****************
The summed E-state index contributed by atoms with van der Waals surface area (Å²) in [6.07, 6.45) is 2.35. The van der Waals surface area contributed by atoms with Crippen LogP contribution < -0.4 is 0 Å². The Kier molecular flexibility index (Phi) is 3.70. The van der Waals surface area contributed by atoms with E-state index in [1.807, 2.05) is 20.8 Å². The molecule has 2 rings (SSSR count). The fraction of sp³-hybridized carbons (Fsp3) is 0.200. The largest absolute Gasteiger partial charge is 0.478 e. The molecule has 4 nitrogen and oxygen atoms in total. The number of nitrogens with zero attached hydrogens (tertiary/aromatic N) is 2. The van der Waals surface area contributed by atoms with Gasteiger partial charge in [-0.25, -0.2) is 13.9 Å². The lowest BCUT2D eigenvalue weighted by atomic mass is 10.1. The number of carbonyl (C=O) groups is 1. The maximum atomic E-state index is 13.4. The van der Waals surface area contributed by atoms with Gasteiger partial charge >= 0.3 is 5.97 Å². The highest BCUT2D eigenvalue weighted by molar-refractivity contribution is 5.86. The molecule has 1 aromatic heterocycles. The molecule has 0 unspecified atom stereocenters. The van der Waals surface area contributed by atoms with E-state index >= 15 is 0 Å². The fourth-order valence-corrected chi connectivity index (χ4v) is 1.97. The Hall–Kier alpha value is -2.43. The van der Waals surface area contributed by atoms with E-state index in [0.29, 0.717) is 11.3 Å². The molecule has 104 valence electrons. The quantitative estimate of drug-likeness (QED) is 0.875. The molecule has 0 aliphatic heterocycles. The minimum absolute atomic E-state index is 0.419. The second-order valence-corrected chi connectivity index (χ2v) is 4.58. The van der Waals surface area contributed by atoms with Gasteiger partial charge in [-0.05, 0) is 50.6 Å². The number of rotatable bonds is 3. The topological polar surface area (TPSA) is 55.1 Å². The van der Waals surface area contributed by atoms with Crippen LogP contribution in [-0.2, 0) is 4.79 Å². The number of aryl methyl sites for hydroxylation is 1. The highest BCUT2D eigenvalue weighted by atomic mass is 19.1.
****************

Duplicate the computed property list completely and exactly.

The summed E-state index contributed by atoms with van der Waals surface area (Å²) in [6.07, 6.45) is 2.35. The van der Waals surface area contributed by atoms with Crippen LogP contribution < -0.4 is 0 Å². The Kier molecular flexibility index (Phi) is 3.70. The van der Waals surface area contributed by atoms with E-state index in [1.807, 2.05) is 20.8 Å². The molecule has 2 rings (SSSR count). The fraction of sp³-hybridized carbons (Fsp3) is 0.200. The largest absolute Gasteiger partial charge is 0.478 e. The molecule has 4 nitrogen and oxygen atoms in total. The number of nitrogens with zero attached hydrogens (tertiary/aromatic N) is 2. The van der Waals surface area contributed by atoms with Gasteiger partial charge in [-0.25, -0.2) is 13.9 Å². The lowest BCUT2D eigenvalue weighted by atomic mass is 10.1. The number of carbonyl (C=O) groups is 1. The maximum atomic E-state index is 13.4. The van der Waals surface area contributed by atoms with Gasteiger partial charge >= 0.3 is 5.97 Å². The highest BCUT2D eigenvalue weighted by molar-refractivity contribution is 5.86. The molecule has 1 aromatic heterocycles. The molecule has 0 unspecified atom stereocenters. The van der Waals surface area contributed by atoms with E-state index >= 15 is 0 Å². The fourth-order valence-corrected chi connectivity index (χ4v) is 1.97. The Hall–Kier alpha value is -2.43. The van der Waals surface area contributed by atoms with E-state index in [0.29, 0.717) is 11.3 Å². The molecule has 104 valence electrons. The quantitative estimate of drug-likeness (QED) is 0.875. The molecule has 0 aliphatic heterocycles. The minimum absolute atomic E-state index is 0.419. The second-order valence-corrected chi connectivity index (χ2v) is 4.58. The van der Waals surface area contributed by atoms with Gasteiger partial charge in [-0.05, 0) is 50.6 Å². The number of rotatable bonds is 3. The topological polar surface area (TPSA) is 55.1 Å². The van der Waals surface area contributed by atoms with Crippen LogP contribution in [-0.2, 0) is 4.79 Å². The number of aryl methyl sites for hydroxylation is 1. The highest BCUT2D eigenvalue weighted by atomic mass is 19.1.